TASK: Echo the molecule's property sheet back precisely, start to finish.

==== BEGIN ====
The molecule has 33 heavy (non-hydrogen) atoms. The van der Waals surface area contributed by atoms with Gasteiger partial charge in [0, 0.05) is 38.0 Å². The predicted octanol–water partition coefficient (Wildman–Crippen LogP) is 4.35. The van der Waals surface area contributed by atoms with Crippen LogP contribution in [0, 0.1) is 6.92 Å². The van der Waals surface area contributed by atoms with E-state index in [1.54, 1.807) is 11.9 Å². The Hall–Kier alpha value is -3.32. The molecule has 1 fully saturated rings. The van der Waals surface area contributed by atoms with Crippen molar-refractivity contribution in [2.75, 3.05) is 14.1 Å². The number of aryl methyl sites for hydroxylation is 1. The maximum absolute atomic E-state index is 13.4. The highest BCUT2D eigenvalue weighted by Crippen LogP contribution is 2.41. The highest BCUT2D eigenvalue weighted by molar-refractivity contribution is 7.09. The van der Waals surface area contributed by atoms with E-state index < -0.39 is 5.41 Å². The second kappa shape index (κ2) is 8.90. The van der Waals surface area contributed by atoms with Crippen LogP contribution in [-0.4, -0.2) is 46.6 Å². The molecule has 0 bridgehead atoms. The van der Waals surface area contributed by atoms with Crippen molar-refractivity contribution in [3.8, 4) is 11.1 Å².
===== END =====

The molecule has 33 heavy (non-hydrogen) atoms. The van der Waals surface area contributed by atoms with Gasteiger partial charge in [0, 0.05) is 38.0 Å². The predicted octanol–water partition coefficient (Wildman–Crippen LogP) is 4.35. The van der Waals surface area contributed by atoms with Crippen LogP contribution in [0, 0.1) is 6.92 Å². The van der Waals surface area contributed by atoms with E-state index in [1.54, 1.807) is 11.9 Å². The Hall–Kier alpha value is -3.32. The molecule has 1 fully saturated rings. The van der Waals surface area contributed by atoms with Crippen molar-refractivity contribution in [2.75, 3.05) is 14.1 Å². The number of aryl methyl sites for hydroxylation is 1. The maximum absolute atomic E-state index is 13.4. The highest BCUT2D eigenvalue weighted by Crippen LogP contribution is 2.41. The highest BCUT2D eigenvalue weighted by molar-refractivity contribution is 7.09. The van der Waals surface area contributed by atoms with E-state index < -0.39 is 5.41 Å². The second kappa shape index (κ2) is 8.90. The van der Waals surface area contributed by atoms with Crippen LogP contribution in [-0.4, -0.2) is 46.6 Å². The molecule has 0 bridgehead atoms. The van der Waals surface area contributed by atoms with Crippen molar-refractivity contribution in [3.8, 4) is 11.1 Å².